Asbestos FAQ's

Frequently Asked Questions


The duty to manage asbestos is a legal requirement under the Control of Asbestos Regulations 2012 (Regulation 4). It applies to the owners and occupiers of commercial premises (such as shops, offices, industrial units etc) who have responsibility for maintenance and repair activities. In addition to these responsibilities, they also have a duty to assess the presence and condition of any asbestos-containing materials. If asbestos is present, or is presumed to be present, then it must be managed appropriately. The duty also applies to the shared parts of some domestic premises.

An asbestos survey is an effective way to help you manage asbestos in your premises by providing accurate information about the location, amount and type of any asbestos-containing materials (ACMs). While not a legal requirement, it is recommended that you arrange a survey if you suspect there are ACMs in your premises. Alternatively, you may choose to presume there is asbestos in your premises and would then need to take all appropriate precautions for any work that takes place. However, it is good practice to have an asbestos survey carried out so you can be absolutely sure whether asbestos is present or not.

The asbestos survey can help to provide enough information so that an asbestos register, a risk assessment and a management plan can then be prepared. The survey will usually involve sampling and analysis to determine the presence of asbestos – so asbestos surveys should only be carried out by competent surveyors who can clearly demonstrate they have the necessary skills, experience and qualifications.

An asbestos survey will identify:

  • The location of any asbestos-containing materials in the building
  • The type of asbestos they contain
  • The condition these materials are in
Following a survey, the surveyor should produce a survey report which details the findings. This information can help you prepare an asbestos risk register.

The asbestos risk register is a key component of the required plan on how you will manage any asbestos found, or presumed to be, in your buildings. This management plan must contain current information about the presence and condition of any asbestos in the building. The asbestos risk register will therefore need to be updated on a regular basis (at least once a year). To do this you should make:

  • Regular inspections to check the current condition of asbestos materials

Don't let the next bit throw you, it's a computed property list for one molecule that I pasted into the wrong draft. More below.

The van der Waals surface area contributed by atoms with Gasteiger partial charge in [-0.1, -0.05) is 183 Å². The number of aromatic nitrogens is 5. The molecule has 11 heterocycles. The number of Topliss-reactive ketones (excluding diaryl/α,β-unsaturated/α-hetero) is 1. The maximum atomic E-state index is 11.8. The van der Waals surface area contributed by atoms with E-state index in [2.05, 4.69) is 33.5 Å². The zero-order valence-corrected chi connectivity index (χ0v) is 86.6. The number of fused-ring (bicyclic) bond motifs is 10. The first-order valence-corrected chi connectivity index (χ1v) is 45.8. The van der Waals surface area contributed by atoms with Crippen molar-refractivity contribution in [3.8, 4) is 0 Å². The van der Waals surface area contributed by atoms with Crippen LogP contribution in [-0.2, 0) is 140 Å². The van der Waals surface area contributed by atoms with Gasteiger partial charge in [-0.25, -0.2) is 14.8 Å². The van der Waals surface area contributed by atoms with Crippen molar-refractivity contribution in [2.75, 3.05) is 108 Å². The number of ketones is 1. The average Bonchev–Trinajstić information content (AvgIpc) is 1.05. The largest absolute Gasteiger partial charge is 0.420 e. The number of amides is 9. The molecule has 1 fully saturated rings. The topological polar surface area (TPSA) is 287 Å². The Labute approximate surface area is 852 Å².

• Deletions to the register when any asbestos is removed
  • Additions to the register when new areas are surveyed and asbestos is located
  • Changes to the register (at any time asbestos-containing materials are found to have deteriorated)
The risk register can be kept as a paper or electronic record and it is very important that this is kept up to date and easily accessible. Paper copies may be easier to pass on to visiting maintenance workers, who will need them to know the location and condition of any asbestos before they start work. Electronic copies are easier to update and are probably better suited for people responsible for large numbers of properties or bigger premises.

For guidance on surveying buildings for asbestos, see: Managing my asbestos: Inspect your building and Asbestos: The survey guide.

The control limit refers to the concentration of asbestos fibres in any localised atmosphere, measured and averaged over a continuous period of four hours, in accordance with the 1997 World Health Organisation's recommended method. At the moment, the control limit is 0.1 asbestos fibres per cubic centimetre of air (0.1 f/cm3). The control limit is not a 'safe' level and work activities involving asbestos should be designed to be as far below the control limit as possible. HSE has progressively tightened the control limit since 1987.

Work involving some lower risk asbestos-containing materials (eg asbestos cement products and textured decorative coatings, among others) can be carried out if a risk assessment demonstrates that the control limit will not be exceeded and that any exposure to asbestos is expected to be 'sporadic and of low intensity'. The control limit for this type of non-licensed work is 0.6 asbestos fibres per cubic centimetre of air (0.6 f/cm3), measured over a ten-minute period. Any work which is likely to result in exposures at or above this level cannot be considered to be sporadic and of low intensity and should therefore only be carried out by a licensed contractor.

Working with particular asbestos-containing materials can only be carried out by somebody who holds a licence issued by HSE. Licences are granted for a limited period of time (usually one or three years), enabling HSE to review licences and the performance of licence holders at regular intervals. For more information, see: Asbestos licensing.

For those doing licensed work, the current Regulations require that employers must keep a health record for employees and they must also be kept under regular medical surveillance. The health record must be kept for 40 years after the date of the last entry in it. If an employee has been exposed to asbestos, the health record must note the following:

  • The date, time and how long the exposure to asbestos was for
  • The type of asbestos (if known)
  • The levels of asbestos exposed to (if known)

The removal of higher risk asbestos-containing materials (sprayed asbestos coatings, asbestos insulation, asbestos lagging and most work involving asbestos insulating board (AIB) should only be carried out by a licensed contractor.